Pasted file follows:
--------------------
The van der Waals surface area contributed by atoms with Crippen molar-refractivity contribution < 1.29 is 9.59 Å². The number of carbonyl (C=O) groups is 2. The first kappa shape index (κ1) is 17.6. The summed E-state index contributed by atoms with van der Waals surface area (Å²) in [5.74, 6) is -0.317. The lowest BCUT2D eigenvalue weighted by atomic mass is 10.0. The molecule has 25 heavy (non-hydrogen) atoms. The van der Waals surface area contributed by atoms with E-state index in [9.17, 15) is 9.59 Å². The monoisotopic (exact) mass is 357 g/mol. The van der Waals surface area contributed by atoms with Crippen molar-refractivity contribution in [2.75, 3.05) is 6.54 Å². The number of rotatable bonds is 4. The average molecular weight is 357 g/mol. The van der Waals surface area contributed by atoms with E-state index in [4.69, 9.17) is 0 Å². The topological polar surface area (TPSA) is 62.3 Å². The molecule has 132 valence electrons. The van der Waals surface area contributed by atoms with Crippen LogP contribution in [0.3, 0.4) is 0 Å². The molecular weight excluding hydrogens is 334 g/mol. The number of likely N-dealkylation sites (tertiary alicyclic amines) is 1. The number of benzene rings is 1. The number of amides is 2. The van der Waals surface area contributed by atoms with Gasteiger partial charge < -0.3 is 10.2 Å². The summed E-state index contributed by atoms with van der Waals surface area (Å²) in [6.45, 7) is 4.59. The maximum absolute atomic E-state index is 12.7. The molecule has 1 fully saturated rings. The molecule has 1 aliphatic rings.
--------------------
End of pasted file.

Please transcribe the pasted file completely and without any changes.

The van der Waals surface area contributed by atoms with Crippen molar-refractivity contribution < 1.29 is 9.59 Å². The number of carbonyl (C=O) groups is 2. The first kappa shape index (κ1) is 17.6. The summed E-state index contributed by atoms with van der Waals surface area (Å²) in [5.74, 6) is -0.317. The lowest BCUT2D eigenvalue weighted by atomic mass is 10.0. The molecule has 25 heavy (non-hydrogen) atoms. The van der Waals surface area contributed by atoms with E-state index in [9.17, 15) is 9.59 Å². The monoisotopic (exact) mass is 357 g/mol. The van der Waals surface area contributed by atoms with Crippen molar-refractivity contribution in [2.75, 3.05) is 6.54 Å². The number of rotatable bonds is 4. The average molecular weight is 357 g/mol. The van der Waals surface area contributed by atoms with E-state index in [4.69, 9.17) is 0 Å². The topological polar surface area (TPSA) is 62.3 Å². The molecule has 132 valence electrons. The van der Waals surface area contributed by atoms with Crippen LogP contribution in [0.3, 0.4) is 0 Å². The molecular weight excluding hydrogens is 334 g/mol. The number of likely N-dealkylation sites (tertiary alicyclic amines) is 1. The number of benzene rings is 1. The number of amides is 2. The van der Waals surface area contributed by atoms with Gasteiger partial charge < -0.3 is 10.2 Å². The summed E-state index contributed by atoms with van der Waals surface area (Å²) in [6.45, 7) is 4.59. The maximum absolute atomic E-state index is 12.7. The molecule has 1 fully saturated rings. The molecule has 1 aliphatic rings.